by Mike Burnick
Recently, many investors have begun to speculate that the bull run in crude oil prices has reached bubble-like proportions. Some folks are saying that "speculators" have driven the price of crude to unsustainable levels and a painful correction is just around the corner.
There's one sub-sector of the energy industry that would actually benefit big time from such an oil correction: Refiners.
Since 2001, the price of a barrel of oil has risen more than 600% to a recent high of US$145. The price of unleaded gasoline however has jumped "only" 300% or so over the same time frame to a recent price of US$4 per gallon.
Stuck Between High Taxes and Refining Costs
That math just doesn't add up if you're in the refining business. Not surprisingly, the price of oil is the biggest factor that determines the price of gas. In fact, crude oil accounts for 75% of the total cost of gasoline. The other next two biggest factors (at about 10% each) are taxes, and refining expenses.
There's no way to avoid the taxes. One of the Presidential candidates proposed temporarily suspending Federal taxes on gas recently. But then someone pointed out that nobody would fix the potholes or widen the lanes on the interstate highway system if they stopped collecting gas taxes. That comment effectively silenced the idea.
So with taxes pretty much a "fixed cost" and crude prices escalating, the companies that refine oil into unleaded gasoline and diesel have been caught in a squeeze play. And it has decimated their profit margins.
In fact, profits at U.S. refinery operators plunged 98% in the first quarter because they were caught behind-the-curve on skyrocketing oil prices. Refiners have been raising prices to be sure. But they just haven't been able to hike prices for gasoline, heating oil, and jet fuel fast enough to keep up.
Keep an Eye on the Crack Spread
...to Know When Refiners are a BUY Again
As a result, refinery stocks in the S&P index have been clobbered. These stocks have sunk 40% even as oil prices set new record highs. But the key to refinery profits is what's called the crack spread.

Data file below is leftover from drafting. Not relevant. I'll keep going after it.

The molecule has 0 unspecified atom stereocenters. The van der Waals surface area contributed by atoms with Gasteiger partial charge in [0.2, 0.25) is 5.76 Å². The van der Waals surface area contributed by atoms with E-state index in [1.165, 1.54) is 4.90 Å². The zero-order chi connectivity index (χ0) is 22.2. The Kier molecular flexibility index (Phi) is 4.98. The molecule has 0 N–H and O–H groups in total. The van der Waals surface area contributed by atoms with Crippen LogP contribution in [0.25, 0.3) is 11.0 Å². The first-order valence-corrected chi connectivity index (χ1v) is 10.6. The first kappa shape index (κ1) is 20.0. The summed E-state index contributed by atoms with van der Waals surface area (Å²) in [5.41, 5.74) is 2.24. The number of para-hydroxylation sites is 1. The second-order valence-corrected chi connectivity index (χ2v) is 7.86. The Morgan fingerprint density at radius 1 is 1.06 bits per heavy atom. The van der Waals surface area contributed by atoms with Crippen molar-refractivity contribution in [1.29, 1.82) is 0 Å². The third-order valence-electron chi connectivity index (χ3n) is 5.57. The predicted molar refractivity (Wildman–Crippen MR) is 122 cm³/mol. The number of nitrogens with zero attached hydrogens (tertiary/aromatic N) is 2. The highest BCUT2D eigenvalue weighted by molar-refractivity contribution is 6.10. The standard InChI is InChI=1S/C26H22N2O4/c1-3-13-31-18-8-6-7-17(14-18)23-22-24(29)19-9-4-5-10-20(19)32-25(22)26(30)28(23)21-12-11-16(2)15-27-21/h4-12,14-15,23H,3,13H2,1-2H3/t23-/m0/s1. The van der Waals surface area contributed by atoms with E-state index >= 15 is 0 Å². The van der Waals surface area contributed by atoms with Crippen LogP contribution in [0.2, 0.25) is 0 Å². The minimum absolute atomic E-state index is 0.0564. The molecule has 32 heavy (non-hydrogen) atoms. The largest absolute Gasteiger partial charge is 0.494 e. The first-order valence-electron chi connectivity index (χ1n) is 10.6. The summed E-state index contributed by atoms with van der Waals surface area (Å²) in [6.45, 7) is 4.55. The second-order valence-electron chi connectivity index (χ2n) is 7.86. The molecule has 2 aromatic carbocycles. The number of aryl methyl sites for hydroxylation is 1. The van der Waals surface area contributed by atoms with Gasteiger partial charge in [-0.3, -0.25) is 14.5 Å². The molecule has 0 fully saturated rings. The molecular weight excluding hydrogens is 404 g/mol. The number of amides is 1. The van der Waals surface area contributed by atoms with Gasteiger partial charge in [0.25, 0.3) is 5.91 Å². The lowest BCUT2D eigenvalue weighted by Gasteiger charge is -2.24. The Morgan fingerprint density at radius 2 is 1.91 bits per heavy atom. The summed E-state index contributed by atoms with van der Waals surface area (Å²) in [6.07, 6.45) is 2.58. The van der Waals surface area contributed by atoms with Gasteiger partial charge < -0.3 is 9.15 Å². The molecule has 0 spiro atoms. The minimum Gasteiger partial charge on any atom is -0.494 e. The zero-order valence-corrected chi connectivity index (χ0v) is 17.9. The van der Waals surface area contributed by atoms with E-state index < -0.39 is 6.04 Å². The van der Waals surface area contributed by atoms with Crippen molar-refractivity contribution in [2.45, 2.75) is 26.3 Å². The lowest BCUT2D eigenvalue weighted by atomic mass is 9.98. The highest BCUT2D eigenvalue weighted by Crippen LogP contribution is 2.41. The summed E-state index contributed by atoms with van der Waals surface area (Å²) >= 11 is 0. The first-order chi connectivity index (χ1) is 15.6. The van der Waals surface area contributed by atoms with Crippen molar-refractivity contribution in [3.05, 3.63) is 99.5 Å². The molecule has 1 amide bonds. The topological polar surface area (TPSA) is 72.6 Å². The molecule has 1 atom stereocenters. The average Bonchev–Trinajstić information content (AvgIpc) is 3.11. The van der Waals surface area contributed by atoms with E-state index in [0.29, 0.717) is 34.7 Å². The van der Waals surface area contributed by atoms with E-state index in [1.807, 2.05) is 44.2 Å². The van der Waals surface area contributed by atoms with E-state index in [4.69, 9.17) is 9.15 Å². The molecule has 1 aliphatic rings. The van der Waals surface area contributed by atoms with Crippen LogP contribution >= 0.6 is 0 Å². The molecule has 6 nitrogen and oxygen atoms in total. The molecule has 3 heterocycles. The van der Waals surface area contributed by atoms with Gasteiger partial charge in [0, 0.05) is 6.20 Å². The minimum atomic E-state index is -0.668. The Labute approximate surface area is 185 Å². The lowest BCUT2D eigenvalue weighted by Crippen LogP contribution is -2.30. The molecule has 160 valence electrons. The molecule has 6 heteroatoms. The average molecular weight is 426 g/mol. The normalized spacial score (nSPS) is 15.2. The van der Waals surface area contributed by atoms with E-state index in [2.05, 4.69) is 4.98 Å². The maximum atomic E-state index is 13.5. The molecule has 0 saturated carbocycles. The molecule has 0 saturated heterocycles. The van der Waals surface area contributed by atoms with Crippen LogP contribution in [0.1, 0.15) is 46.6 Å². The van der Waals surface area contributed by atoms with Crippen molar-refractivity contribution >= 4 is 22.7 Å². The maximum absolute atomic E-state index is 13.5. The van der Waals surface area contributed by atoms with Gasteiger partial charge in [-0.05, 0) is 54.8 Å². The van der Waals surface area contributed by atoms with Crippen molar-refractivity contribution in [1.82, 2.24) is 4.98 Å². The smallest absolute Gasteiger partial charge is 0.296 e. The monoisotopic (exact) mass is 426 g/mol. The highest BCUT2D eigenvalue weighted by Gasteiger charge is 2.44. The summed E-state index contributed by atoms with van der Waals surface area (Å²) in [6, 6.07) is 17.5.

The crack spread is the theoretical profit margin a refiner should earn from processing three barrels of crude into two barrels of refined gasoline and one of heating oil. That spread has plunged 38% over the past year. And it's taken industry profits down the drain along with it.
But crack spreads, like so many relative price relationships in financial markets, are constantly shifting from peak to valley and back again. Last year the crack spread for refiners was almost US$23, today it's just under US$14 — a big shift.
click to enlarge image
As you can imagine, this huge shift has come from crude oil's unusually strong advance. Falling crude prices however can actually be a boon to refiners. "You really want to own refiners when oil's going down, and not straight up," according to Cambridge Energy Research.
But now energy sector fortunes may be reversing. At least that's what smart-money investors, including industry insiders and hedge fund mangers, are saying.
In the last month alone, refining company executives have purchased US$2 million worth of their own shares, according to Bloomberg. That's more insider refiners buying than at any time since 2000. In fact before March of this year, insiders had been very consistent net-sellers of refining stocks — "dumping more shares than they bought every week since 2003.
"Anyone right now buying the refiners would have to be banking on a pullback in oil prices," according to one fund manager interviewed by Bloomberg.
A Lower-Risk Way to Make Money Off a Widening Crack
Buying the refinery sector right now just might be your best bet among the various energy sector plays, especially considering the "speculative" overbought state of crude oil futures at the moment.
Unfortunately, there's no ETF I know of that gives you a broad based bet on the refining sector, at least not yet. Several leading refiners including Valero Energy (NYSE:VLO) and Tesoro Corp (NYSE:TSO) are among the stocks with big recent insider buys, according to Bloomberg.
This should even make a good "pairs-trade" strategy for you. Typically a pairs-trade involves going long one stock or ETF — in this case a refiner. Meanwhile, you would sell-short another major, integrated oil firm like say, Exxon Mobil (NYSE:XOM) at the same time.
But here's a pairs-trade twist that goes long-long — perfect for retirement accounts.
Buy the ProShares UltraShort Oil & Gas (NYSEARCA:DUG), which is designed to go up in price as the overall energy sector declines. At the same time, buy your favorite refiner, and earn potential gains as the razor thin crack spread widens again.